Scientists have advanced a brain-scanning technology that tracks what the brain is doing by shining dozens of tiny LED lights on the head. The technique compares favorably to other approaches but avoids the radiation exposure and bulky magnets the others require, according to new research at the School of Medicine.
The brain appears to synchronize the activity of different brain regions to make it possible for a person to pay attention or concentrate on a task, scientists at the School of Medicine have learned. Pictured is the study’s first author, graduate student researcher Amy Daitch.
Scientists have created a virtual model of the brain that daydreams like humans do. They hope the model will help them understand why certain portions of the brain work together when a person daydreams or is mentally idle. Shown is the study’s senior author, Maurizio Corbetta, MD.
In the weeks, months and years after a severe head injury, patients often experience epileptic seizures that are difficult to control. A new study in rats suggests that gently cooling the brain after injury may prevent these seizures.
A strong work ethic and the importance of family has fueled Terrie E. Inder’s passion for determining the impact of premature birth on brain injury and development in the Neonatal Intensive Care Unit at St. Louis Children’s Hospital.
Clinicians may be able to better predict the effects of strokes and other brain injuries by adapting a scanning approach originally developed for the study of brain organization, neurologists at Washington University School of Medicine in St. Louis have found.
Stroke experts at Washington University in St. Louis, Barnes-Jewish Hospital and The Rehabilitation Institute of St. Louis are forming a collaborative group to ensure that clinicians share data to improve patient care and advance the development of new treatments.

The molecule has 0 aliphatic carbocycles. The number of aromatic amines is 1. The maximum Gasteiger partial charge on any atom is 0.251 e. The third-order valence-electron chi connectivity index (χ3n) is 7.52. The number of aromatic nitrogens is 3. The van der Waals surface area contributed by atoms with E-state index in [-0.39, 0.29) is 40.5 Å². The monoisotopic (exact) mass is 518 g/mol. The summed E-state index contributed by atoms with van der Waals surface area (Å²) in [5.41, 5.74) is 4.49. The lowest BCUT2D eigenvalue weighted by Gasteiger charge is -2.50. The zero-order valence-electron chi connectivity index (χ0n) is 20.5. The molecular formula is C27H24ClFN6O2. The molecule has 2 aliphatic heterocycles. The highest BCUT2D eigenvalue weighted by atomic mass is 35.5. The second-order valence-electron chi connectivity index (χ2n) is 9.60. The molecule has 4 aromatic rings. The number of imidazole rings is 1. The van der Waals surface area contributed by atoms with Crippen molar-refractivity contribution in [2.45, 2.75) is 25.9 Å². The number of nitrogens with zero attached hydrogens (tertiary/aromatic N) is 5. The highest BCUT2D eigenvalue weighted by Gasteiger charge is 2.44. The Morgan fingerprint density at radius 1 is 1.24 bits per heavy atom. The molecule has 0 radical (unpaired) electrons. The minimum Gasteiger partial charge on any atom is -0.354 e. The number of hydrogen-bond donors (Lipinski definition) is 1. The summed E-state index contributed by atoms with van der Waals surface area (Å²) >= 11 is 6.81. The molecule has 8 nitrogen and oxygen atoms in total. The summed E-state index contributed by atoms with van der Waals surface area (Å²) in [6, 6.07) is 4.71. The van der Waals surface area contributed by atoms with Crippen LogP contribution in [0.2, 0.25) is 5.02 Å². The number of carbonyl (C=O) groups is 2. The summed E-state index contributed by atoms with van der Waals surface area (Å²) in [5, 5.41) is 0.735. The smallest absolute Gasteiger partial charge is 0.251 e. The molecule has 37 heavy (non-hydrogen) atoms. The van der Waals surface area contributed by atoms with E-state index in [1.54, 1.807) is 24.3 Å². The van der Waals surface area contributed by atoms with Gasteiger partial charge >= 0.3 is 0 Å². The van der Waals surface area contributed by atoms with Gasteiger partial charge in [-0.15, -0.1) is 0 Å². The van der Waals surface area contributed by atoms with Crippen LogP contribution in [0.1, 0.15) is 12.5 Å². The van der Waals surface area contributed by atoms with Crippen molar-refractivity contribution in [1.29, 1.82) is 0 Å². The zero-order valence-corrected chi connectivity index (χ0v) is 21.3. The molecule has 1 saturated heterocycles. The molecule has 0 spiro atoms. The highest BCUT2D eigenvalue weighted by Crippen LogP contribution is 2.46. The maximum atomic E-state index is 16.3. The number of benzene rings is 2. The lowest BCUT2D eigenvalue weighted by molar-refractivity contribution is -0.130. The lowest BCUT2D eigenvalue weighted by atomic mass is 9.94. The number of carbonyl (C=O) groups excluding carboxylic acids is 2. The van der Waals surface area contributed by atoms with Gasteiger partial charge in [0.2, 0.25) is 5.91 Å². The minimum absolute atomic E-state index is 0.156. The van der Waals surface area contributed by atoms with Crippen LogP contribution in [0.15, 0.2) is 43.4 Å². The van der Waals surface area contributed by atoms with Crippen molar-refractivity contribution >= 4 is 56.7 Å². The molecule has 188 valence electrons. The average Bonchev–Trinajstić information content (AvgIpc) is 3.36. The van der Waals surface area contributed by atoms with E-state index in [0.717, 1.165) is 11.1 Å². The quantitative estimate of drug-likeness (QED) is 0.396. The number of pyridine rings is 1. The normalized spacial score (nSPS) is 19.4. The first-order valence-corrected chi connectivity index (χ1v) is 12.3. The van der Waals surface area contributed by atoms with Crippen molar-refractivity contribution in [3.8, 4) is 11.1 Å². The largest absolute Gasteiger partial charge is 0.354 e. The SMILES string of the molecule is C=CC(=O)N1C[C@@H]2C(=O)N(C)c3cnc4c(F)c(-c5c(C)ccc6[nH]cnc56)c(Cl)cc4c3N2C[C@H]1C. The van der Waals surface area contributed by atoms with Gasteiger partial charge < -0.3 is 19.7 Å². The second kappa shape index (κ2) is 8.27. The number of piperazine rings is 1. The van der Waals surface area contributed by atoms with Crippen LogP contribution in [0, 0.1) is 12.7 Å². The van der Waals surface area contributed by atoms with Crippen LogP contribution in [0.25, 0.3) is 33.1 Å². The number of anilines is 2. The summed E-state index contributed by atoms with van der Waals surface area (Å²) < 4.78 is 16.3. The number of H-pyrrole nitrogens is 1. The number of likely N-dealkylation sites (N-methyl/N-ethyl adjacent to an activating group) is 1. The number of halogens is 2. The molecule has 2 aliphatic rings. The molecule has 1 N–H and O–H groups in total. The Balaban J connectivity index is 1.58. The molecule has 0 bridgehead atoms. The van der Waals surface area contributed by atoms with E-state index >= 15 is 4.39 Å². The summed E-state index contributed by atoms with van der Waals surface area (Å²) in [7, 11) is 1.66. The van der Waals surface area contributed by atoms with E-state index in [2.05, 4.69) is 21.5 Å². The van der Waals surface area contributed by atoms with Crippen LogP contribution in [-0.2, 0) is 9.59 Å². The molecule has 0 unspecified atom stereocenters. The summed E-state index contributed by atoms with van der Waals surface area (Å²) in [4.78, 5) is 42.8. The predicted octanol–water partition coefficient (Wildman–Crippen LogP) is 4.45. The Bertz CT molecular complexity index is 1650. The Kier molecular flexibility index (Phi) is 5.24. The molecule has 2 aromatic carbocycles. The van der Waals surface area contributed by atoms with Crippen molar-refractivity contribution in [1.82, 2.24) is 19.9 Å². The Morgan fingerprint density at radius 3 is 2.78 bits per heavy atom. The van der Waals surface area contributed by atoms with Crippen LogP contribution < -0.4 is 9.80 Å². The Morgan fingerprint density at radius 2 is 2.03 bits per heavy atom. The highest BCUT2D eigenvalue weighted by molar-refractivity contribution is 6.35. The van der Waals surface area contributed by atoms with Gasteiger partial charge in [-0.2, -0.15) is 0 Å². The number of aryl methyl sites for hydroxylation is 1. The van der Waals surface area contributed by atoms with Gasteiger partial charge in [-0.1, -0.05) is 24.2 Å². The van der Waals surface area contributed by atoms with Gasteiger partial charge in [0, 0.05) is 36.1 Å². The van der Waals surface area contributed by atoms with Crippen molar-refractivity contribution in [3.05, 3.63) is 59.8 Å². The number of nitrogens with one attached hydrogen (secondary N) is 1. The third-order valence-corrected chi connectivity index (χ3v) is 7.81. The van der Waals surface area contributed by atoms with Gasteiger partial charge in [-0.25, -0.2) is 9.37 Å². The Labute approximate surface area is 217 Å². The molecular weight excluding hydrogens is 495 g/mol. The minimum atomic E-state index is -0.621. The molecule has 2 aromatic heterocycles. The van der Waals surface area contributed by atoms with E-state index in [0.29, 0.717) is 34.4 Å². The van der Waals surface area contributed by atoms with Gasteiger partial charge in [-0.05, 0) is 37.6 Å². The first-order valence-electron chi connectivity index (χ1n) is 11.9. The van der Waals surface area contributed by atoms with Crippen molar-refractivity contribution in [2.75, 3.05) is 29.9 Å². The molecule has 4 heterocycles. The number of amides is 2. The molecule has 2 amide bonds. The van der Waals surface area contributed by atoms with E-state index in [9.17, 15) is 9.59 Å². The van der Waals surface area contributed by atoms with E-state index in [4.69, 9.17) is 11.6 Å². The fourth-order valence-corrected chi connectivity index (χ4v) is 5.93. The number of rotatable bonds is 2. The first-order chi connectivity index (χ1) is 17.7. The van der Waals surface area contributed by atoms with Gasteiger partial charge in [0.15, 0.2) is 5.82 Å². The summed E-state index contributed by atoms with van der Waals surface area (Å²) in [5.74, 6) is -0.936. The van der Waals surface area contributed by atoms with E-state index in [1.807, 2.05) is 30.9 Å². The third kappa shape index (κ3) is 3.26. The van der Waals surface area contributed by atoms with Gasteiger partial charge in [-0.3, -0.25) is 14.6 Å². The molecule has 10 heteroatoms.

Missouri lawmakers should give serious consideration to a proposed bill requiring medical examinations for high school athletes who suffer a head injury, according to recent testimony by WUSTL sports medicine expert Mark E. Halstead, M.D.
Photo by David KilperLarry A.Taber, Ph.D., (left) the Dennis and Barbara Kessler Professor of Biomedical Engineering, and Philip Bayly, Ph.D., the Hughes Professor of Mechanical Engineering, employ a microindentation device to measure the mechanical properties of embryonic hearts and brains. The researchers are examining mechanical and developmental processes that occur in the folding of the brain’s surface, or cortex, which gives the higher mammalian brain more surface area (and more intellectual capacity) than a brain of comparable volume with a smooth surface.
Engineers at Washington University in St. Louis are finding common ground between the shaping of the brain and the heart during embryonic development. Larry A.Taber, Ph.D., the Dennis and Barbara Kessler Professor of Biomedical Engineering, and Philip Bayly, Ph.D., the Hughes Professor of Mechanical Engineering, are examining mechanical and developmental processes that occur in the folding of the brain’s surface, or cortex, which gives the higher mammalian brain more surface area (and hence more intellectual capacity) than a brain of comparable volume with a smooth surface.
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